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U.S. Supreme Court Rules that Carrier Negligence Does Not Incorporate Proximate Cause Standard

In CSX TRANSPORTATION, INC. v. MCBRIDE, 22 Fla. L. Weekly Fed. S1197a (Jun. 23, 2011), the U.S. Supreme Court has held that the Federal Employers' Liability Act, which the Jones Act incorporates, does not incorporate “proximate cause” standards developed in nonstatutory common-law tort actions. The Court also held that it is not error in FELA cases to refuse a jury instruction charge embracing stock proximate cause terminology and that the proper jury charge in FELA cases simply tracks language Congress employed, informing juries that a defendant railroad caused or contributed to a railroad employee's injury if railroad's negligence played any part in bringing about the injury.

In summary, Respondent McBride, a locomotive engineer with petitioner CSX Transportation, Inc., an interstate railroad, sustained a debilitating hand injury while switching railroad cars. He filed suit under the Federal Employers' Liability Act (FELA), which holds railroads liable for employees' injuries “resulting in whole or in part from [carrier] negligence.” 45 U.S.C. §51. McBride alleged that CSX negligently (1) required him to use unsafe switching equipment and (2) failed to train him to operate that equipment. A verdict for McBride would be in order, the District Court instructed, if the jury found that CSX's negligence “caused or contributed to” his injury. The court declined CSX's request for additional charges requiring McBride to “show that . . . [CSX's] negligence was a proximate cause of the injury” and defining “proximate cause” as “any cause which, in natural or probable sequence, produced the injury complained of.” Instead, relying on Rogers v. Missouri Pacific R. Co., 352 U.S. 500, the court gave the Seventh Circuit's pattern FELA instruction: “Defendant ‘caused or contributed to' Plaintiffs injury if Defendant's negligence played a part -- no matter how small -- in bringing about the injury.” The jury returned a verdict for McBride. On appeal, CSX renewed its objection to the failure to instruct on proximate cause, now defining the phrase to require a “direct relation between the injury asserted and the injurious conduct alleged.” The appeals court, however, approved the District Court's instruction and affirmed its judgment for McBride. Because Rogers had relaxed the proximate cause requirement in FELA cases, the court said, an instruction that simply paraphrased Rogers' language could not be declared erroneous. Held:The judgment is affirmed.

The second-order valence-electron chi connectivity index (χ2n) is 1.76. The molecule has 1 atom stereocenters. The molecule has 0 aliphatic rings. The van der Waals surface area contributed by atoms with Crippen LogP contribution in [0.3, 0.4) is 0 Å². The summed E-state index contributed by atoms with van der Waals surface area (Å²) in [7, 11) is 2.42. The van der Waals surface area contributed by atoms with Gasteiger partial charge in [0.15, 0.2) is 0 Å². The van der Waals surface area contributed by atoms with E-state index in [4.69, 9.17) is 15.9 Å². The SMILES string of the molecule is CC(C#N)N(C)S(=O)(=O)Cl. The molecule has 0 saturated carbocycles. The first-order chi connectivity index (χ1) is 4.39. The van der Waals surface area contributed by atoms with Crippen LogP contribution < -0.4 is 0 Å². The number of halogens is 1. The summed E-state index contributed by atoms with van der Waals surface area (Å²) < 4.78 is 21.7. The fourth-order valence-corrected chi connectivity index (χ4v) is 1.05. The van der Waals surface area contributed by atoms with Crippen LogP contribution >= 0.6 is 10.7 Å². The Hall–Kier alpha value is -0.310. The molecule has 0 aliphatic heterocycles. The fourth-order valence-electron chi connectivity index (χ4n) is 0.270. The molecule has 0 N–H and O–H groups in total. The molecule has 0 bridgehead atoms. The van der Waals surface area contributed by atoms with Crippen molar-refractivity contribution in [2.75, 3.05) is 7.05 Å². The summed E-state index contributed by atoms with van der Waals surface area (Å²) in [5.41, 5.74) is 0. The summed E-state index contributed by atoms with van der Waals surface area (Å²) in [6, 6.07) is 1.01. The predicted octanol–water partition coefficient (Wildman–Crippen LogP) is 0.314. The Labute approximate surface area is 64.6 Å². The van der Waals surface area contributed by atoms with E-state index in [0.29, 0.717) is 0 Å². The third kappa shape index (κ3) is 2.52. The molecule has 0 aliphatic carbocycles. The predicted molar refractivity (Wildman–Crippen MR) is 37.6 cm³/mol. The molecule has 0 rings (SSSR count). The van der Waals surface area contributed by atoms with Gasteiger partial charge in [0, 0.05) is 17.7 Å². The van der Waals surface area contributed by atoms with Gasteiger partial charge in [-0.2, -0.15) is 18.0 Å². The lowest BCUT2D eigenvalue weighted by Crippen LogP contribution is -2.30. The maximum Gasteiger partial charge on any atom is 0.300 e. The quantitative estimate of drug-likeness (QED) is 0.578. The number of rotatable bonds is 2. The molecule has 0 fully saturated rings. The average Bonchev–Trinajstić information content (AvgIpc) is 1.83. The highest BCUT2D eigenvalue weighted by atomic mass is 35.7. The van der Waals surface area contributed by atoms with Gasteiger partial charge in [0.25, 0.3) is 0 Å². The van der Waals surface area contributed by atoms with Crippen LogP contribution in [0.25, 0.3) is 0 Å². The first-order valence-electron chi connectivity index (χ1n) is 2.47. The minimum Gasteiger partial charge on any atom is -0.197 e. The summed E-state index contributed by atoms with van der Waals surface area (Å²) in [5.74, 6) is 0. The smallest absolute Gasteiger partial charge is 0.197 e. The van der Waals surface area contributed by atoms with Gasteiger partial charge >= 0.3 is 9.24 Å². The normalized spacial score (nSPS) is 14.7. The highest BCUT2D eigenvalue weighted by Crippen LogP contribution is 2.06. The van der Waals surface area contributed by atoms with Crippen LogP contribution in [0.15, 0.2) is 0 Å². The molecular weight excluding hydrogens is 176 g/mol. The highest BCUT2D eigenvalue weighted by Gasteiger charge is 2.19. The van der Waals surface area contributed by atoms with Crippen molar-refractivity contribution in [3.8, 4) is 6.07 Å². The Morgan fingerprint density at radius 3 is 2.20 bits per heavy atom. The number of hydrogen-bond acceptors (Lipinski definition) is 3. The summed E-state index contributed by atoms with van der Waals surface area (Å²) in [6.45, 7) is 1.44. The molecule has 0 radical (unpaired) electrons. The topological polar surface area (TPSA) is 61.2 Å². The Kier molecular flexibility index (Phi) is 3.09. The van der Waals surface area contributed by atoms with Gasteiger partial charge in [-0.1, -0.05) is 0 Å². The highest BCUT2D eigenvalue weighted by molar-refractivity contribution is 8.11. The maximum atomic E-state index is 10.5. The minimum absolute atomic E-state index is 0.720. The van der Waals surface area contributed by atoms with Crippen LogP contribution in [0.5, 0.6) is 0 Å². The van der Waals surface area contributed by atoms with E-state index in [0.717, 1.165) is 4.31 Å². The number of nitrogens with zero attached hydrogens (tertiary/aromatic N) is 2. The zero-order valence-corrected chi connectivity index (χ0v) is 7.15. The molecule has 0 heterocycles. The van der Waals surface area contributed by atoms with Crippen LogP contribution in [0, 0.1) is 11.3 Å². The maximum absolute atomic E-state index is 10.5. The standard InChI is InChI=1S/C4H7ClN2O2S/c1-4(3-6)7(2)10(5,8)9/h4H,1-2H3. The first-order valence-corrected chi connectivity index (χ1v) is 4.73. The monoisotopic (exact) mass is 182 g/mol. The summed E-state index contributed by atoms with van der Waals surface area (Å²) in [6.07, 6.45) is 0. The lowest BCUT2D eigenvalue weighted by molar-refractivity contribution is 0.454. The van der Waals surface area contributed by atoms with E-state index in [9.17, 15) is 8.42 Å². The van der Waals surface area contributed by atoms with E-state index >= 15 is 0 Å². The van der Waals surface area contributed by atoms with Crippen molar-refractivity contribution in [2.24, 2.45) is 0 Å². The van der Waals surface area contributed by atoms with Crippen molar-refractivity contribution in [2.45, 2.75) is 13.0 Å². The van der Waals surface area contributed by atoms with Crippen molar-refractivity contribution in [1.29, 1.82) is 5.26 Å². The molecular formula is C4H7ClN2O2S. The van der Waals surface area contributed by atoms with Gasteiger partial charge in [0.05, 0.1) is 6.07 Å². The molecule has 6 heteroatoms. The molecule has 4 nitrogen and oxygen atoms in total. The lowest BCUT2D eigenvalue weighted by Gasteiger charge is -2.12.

While this is a railroad case, the Jones Act incorporates FELA by reference. See Miller v. American Dredging Co., 510 U.S. 443 (1994). Thus, judicial interpretations of FELA also apply to Jones Act cases. This case makes it crystal clear that attempts to argue the doctrine of proximate cause should apply in seaman's cases will be rejected by any court asked to consider the issue.

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